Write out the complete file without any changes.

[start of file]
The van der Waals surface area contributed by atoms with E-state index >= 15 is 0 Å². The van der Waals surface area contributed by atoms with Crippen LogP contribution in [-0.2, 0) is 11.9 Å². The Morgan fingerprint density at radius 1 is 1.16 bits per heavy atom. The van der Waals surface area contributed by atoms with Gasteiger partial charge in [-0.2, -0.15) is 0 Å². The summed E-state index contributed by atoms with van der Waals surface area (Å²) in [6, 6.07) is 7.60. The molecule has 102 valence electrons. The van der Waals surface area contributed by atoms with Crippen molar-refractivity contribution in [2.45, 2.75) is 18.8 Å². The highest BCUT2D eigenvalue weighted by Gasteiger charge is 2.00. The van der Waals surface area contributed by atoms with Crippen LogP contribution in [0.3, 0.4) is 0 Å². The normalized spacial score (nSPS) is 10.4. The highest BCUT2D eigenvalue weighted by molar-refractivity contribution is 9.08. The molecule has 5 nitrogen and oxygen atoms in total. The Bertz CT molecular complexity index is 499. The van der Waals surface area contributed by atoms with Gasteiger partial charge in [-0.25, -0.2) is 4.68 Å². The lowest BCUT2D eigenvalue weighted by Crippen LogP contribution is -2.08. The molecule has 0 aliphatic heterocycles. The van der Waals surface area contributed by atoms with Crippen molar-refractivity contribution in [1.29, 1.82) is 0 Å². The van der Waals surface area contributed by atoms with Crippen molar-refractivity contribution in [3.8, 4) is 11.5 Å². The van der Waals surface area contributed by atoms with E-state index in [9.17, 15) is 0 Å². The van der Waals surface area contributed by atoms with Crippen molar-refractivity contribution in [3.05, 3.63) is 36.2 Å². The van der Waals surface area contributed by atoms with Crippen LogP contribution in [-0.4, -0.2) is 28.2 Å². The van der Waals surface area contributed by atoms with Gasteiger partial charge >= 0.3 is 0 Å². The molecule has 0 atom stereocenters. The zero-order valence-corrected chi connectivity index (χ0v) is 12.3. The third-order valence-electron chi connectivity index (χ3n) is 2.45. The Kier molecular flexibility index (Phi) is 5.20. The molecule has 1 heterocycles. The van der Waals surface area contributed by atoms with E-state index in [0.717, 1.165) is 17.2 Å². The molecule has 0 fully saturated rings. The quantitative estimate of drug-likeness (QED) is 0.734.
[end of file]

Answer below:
The van der Waals surface area contributed by atoms with E-state index >= 15 is 0 Å². The van der Waals surface area contributed by atoms with Crippen LogP contribution in [-0.2, 0) is 11.9 Å². The Morgan fingerprint density at radius 1 is 1.16 bits per heavy atom. The van der Waals surface area contributed by atoms with Gasteiger partial charge in [-0.2, -0.15) is 0 Å². The summed E-state index contributed by atoms with van der Waals surface area (Å²) in [6, 6.07) is 7.60. The molecule has 102 valence electrons. The van der Waals surface area contributed by atoms with Crippen molar-refractivity contribution in [2.45, 2.75) is 18.8 Å². The highest BCUT2D eigenvalue weighted by Gasteiger charge is 2.00. The van der Waals surface area contributed by atoms with Crippen LogP contribution in [0.3, 0.4) is 0 Å². The normalized spacial score (nSPS) is 10.4. The highest BCUT2D eigenvalue weighted by molar-refractivity contribution is 9.08. The molecule has 5 nitrogen and oxygen atoms in total. The Bertz CT molecular complexity index is 499. The van der Waals surface area contributed by atoms with Gasteiger partial charge in [-0.25, -0.2) is 4.68 Å². The lowest BCUT2D eigenvalue weighted by Crippen LogP contribution is -2.08. The molecule has 0 aliphatic heterocycles. The van der Waals surface area contributed by atoms with Crippen molar-refractivity contribution in [1.29, 1.82) is 0 Å². The van der Waals surface area contributed by atoms with Crippen molar-refractivity contribution in [3.8, 4) is 11.5 Å². The van der Waals surface area contributed by atoms with E-state index in [9.17, 15) is 0 Å². The van der Waals surface area contributed by atoms with Crippen molar-refractivity contribution in [3.05, 3.63) is 36.2 Å². The van der Waals surface area contributed by atoms with Crippen LogP contribution in [-0.4, -0.2) is 28.2 Å². The van der Waals surface area contributed by atoms with Gasteiger partial charge >= 0.3 is 0 Å². The molecule has 0 atom stereocenters. The zero-order valence-corrected chi connectivity index (χ0v) is 12.3. The third-order valence-electron chi connectivity index (χ3n) is 2.45. The Kier molecular flexibility index (Phi) is 5.20. The molecule has 1 heterocycles. The van der Waals surface area contributed by atoms with E-state index in [0.717, 1.165) is 17.2 Å². The molecule has 0 fully saturated rings. The quantitative estimate of drug-likeness (QED) is 0.734.